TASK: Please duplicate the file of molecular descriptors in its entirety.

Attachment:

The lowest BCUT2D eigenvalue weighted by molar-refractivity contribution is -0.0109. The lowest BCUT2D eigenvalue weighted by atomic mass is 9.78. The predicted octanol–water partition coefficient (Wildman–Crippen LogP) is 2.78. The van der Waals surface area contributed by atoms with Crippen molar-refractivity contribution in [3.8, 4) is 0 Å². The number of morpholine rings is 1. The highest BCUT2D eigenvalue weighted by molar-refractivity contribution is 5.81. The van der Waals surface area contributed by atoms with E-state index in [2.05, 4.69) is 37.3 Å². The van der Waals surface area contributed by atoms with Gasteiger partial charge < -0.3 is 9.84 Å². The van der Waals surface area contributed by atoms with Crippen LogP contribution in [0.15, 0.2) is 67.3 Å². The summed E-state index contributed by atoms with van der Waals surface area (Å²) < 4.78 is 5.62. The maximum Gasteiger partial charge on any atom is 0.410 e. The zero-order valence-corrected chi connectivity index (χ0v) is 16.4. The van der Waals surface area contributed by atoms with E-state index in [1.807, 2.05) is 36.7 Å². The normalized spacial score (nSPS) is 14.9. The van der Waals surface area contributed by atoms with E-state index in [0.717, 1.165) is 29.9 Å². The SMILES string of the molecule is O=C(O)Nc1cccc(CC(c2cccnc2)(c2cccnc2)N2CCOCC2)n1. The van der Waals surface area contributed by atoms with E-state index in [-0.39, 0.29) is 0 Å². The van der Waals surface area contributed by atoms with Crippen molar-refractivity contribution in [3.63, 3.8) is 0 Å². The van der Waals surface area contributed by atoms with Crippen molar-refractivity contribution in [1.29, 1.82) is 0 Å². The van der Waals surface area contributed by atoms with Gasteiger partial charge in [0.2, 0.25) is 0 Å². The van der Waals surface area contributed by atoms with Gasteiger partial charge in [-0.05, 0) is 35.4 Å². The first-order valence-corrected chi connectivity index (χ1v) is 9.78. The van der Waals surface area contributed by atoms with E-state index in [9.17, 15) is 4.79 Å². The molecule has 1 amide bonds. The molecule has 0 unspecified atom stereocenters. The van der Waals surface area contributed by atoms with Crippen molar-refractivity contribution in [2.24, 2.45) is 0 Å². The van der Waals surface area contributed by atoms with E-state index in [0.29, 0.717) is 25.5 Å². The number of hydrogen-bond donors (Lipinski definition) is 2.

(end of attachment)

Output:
The lowest BCUT2D eigenvalue weighted by molar-refractivity contribution is -0.0109. The lowest BCUT2D eigenvalue weighted by atomic mass is 9.78. The predicted octanol–water partition coefficient (Wildman–Crippen LogP) is 2.78. The van der Waals surface area contributed by atoms with Crippen molar-refractivity contribution in [3.8, 4) is 0 Å². The number of morpholine rings is 1. The highest BCUT2D eigenvalue weighted by molar-refractivity contribution is 5.81. The van der Waals surface area contributed by atoms with E-state index in [2.05, 4.69) is 37.3 Å². The van der Waals surface area contributed by atoms with Gasteiger partial charge < -0.3 is 9.84 Å². The van der Waals surface area contributed by atoms with Crippen LogP contribution in [0.15, 0.2) is 67.3 Å². The summed E-state index contributed by atoms with van der Waals surface area (Å²) < 4.78 is 5.62. The maximum Gasteiger partial charge on any atom is 0.410 e. The zero-order valence-corrected chi connectivity index (χ0v) is 16.4. The van der Waals surface area contributed by atoms with E-state index in [1.807, 2.05) is 36.7 Å². The normalized spacial score (nSPS) is 14.9. The van der Waals surface area contributed by atoms with E-state index in [0.717, 1.165) is 29.9 Å². The SMILES string of the molecule is O=C(O)Nc1cccc(CC(c2cccnc2)(c2cccnc2)N2CCOCC2)n1. The van der Waals surface area contributed by atoms with E-state index in [-0.39, 0.29) is 0 Å². The van der Waals surface area contributed by atoms with Crippen molar-refractivity contribution in [3.63, 3.8) is 0 Å². The van der Waals surface area contributed by atoms with Crippen molar-refractivity contribution in [1.29, 1.82) is 0 Å². The van der Waals surface area contributed by atoms with Gasteiger partial charge in [0.2, 0.25) is 0 Å². The van der Waals surface area contributed by atoms with Gasteiger partial charge in [-0.05, 0) is 35.4 Å². The first-order valence-corrected chi connectivity index (χ1v) is 9.78. The van der Waals surface area contributed by atoms with E-state index in [9.17, 15) is 4.79 Å². The molecule has 1 amide bonds. The molecule has 0 unspecified atom stereocenters. The van der Waals surface area contributed by atoms with Crippen molar-refractivity contribution in [2.24, 2.45) is 0 Å². The van der Waals surface area contributed by atoms with E-state index in [0.29, 0.717) is 25.5 Å². The number of hydrogen-bond donors (Lipinski definition) is 2.